Select Committee on Foreign Affairs Fourth Report


Establishing a secure environment for the return of refugees


180.  The Foreign Secretary told us that the international community had reason to feel pleased that "the fastest refugee return...seen in post war Europe" had taken place in Kosovo.[472] Of the 850,000 who had left during the conflict, at least 800,000 had returned by mid March 2000.[473] The vast majority of these refugees returned without the assistance of the international community. Some Kosovo Albanian refugees remain in neighbouring countries, and there are still refugees in third countries (including the United Kingdom) who were evacuated from Macedonia. It was an important part of NATO's mission to ensure that those ethnically cleansed from Kosovo could return to their homes. That this has largely been achieved—at least as far as the Kosovo Albanians are concerned—in less than a year is a ground for congratulation. In the case of the United Kingdom, the Home Secretary has said that he expects the return of remaining Kosovo refugees to be largely completed by the end of June 2000.[474]

Kosovo Albanian Diaspora

181.  A distinction must be drawn between Kosovo Albanian refugees and the diaspora which has been outside Kosovo for some time. The Kosovo Albanian diaspora is concentrated in three main centres: the USA (approximately 350,000); Germany (approximately 300-350,000) and Switzerland (approximately 280,000). Another 80-100,000 are spread throughout a number of other Western European countries. The United Kingdom hosts around 17,000 Kosovo Albanians of whom at least 5,000 are illegal immigrants.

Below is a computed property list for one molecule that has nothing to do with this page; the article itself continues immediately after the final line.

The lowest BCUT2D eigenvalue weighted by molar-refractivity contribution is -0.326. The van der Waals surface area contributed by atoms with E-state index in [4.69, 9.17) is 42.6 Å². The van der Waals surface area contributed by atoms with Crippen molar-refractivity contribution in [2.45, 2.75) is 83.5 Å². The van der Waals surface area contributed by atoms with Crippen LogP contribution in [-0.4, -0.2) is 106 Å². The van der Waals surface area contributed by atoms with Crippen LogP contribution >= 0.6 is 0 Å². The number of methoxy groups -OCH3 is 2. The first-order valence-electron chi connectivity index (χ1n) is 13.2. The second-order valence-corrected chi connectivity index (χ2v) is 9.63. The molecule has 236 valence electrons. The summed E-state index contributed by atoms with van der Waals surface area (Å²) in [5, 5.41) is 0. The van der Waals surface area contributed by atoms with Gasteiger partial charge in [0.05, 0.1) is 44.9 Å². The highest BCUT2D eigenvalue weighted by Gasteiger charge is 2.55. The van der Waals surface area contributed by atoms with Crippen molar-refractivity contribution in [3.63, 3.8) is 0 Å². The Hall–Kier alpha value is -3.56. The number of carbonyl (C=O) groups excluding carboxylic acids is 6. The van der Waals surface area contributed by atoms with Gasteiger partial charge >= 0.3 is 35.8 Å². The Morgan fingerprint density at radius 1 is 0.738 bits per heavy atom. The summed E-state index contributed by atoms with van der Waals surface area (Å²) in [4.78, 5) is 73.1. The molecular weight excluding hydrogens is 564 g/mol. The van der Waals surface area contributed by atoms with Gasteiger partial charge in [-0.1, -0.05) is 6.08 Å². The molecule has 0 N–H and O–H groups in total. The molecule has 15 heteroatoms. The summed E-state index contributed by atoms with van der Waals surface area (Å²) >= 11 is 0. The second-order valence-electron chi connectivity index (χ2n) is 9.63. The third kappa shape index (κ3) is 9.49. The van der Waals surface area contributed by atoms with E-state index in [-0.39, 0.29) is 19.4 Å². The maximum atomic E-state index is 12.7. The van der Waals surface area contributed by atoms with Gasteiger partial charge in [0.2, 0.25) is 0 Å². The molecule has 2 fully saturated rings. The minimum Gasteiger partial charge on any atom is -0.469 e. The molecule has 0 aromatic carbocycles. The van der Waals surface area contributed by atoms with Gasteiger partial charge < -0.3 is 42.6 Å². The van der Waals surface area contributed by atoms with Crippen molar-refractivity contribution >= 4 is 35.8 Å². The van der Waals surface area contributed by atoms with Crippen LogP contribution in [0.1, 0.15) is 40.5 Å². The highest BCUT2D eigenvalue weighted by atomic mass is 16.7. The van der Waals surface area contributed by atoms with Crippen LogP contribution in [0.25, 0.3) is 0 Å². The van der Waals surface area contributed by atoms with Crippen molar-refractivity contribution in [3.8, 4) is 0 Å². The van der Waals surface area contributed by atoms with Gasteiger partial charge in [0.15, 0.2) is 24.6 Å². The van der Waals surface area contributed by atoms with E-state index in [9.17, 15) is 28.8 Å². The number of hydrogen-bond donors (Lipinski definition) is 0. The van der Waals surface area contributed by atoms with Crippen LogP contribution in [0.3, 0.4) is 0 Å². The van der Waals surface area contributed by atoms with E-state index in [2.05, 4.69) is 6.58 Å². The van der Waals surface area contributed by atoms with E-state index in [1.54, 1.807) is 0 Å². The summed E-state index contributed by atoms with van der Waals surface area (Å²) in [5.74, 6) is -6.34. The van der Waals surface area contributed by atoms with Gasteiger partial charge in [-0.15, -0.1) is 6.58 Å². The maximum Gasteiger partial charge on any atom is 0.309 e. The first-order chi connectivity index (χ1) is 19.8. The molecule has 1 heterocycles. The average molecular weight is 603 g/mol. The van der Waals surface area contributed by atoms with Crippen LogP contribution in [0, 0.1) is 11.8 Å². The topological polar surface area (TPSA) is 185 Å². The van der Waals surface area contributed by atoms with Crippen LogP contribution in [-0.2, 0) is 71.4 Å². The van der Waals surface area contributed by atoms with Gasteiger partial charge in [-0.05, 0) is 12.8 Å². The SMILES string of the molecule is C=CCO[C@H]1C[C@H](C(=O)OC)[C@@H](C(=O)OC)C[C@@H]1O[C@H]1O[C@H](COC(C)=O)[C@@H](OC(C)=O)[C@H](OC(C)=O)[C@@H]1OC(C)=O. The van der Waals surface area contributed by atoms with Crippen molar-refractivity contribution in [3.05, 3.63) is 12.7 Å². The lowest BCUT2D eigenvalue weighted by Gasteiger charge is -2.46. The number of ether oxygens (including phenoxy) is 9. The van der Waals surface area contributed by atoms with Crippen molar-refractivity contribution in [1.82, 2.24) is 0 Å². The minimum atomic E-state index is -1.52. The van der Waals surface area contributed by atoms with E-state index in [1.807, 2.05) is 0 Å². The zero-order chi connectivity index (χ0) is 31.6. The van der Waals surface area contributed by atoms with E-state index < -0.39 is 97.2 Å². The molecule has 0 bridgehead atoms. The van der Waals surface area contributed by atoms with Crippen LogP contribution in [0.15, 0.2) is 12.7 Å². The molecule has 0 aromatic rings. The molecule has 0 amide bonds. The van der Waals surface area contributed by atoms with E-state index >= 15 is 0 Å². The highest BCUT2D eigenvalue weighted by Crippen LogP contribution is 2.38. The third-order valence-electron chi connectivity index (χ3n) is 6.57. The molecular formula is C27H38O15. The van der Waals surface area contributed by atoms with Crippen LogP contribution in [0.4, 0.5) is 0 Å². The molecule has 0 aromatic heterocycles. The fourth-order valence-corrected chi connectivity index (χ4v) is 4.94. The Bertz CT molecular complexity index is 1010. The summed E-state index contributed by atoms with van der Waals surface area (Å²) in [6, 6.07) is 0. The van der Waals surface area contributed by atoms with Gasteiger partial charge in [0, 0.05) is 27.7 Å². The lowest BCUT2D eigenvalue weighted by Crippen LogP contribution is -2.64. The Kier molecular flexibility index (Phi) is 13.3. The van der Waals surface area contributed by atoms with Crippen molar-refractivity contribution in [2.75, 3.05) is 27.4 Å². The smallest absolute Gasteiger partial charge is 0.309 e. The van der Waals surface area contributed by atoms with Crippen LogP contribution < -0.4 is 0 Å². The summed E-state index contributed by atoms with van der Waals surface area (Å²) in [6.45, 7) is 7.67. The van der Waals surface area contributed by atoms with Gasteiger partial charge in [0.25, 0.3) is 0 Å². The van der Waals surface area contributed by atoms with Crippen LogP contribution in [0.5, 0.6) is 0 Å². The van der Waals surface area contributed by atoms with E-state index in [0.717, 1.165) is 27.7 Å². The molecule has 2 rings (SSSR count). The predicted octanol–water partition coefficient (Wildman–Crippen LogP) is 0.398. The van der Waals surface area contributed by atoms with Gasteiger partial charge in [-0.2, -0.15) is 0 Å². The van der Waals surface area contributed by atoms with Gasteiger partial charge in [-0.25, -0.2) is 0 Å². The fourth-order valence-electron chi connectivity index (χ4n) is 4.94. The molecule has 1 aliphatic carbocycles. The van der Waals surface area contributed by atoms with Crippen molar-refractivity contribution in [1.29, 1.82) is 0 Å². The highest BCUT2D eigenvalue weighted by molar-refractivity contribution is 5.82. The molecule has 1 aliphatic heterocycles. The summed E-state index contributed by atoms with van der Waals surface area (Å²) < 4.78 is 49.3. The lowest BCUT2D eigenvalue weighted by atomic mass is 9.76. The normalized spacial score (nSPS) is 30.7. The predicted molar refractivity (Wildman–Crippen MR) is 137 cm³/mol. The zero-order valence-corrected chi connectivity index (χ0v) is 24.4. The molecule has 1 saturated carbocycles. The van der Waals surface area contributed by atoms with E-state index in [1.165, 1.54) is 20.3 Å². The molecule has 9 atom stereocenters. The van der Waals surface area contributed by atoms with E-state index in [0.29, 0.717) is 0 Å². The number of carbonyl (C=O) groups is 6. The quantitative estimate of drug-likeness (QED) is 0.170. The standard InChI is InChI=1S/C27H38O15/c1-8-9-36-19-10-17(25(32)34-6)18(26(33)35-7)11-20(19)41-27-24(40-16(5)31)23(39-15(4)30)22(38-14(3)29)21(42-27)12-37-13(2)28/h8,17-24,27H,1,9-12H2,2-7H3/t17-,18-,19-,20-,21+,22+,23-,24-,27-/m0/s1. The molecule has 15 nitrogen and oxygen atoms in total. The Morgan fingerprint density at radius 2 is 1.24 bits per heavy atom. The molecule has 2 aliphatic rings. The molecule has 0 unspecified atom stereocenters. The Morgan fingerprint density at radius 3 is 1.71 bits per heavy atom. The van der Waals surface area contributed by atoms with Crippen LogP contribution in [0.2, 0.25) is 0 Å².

182.  There are two main groups of the diaspora—those who left Kosovo following the violent uprising and the subsequent persecution in 1981, and a more recent element that left Kosovo after the effective repeal of Kosovo's autonomy in 1989. Those Kosovo Albanians living in Germany and Switzerland originate largely from the former group and those in the USA from the latter. The Kosovo diaspora in the USA it is particularly powerful, having a number of Republican senators continuously lobbying for the Kosovo Albanian cause through the influential organisation The Albanian American Civic League led by ex-congressman Joseph Dio Guardi.

183.  Aside from these well-established diaspora communities, several thousand Kosovo Albanian refugees, who fled the recent conflict in Kosovo, are still being sheltered outside the province. Those in Albania and Macedonia (roughly 10,000, predominantly women and children) are staying with relatives whilst their homes are being rebuilt and until the weather improves with the onset of summer. The general consensus is that those who wanted to return to Kosovo and had homes to go to have already gone back. Others, largely single men, intend to remain in their host countries and become a part of the diaspora.

184.  As well as those who left Kosovo during the conflict, there are many earlier refugees who had left the territory during the years of the Milosevic crack-down post 1989, now part of the diaspora. These people are often in employment in Western Europe and North America, and an important source of remittances to families who remain in Kosovo. We were warned during our visit to Kosovo of the adverse effect on the economy of the precipitate return of Kosovo Albanians now living abroad.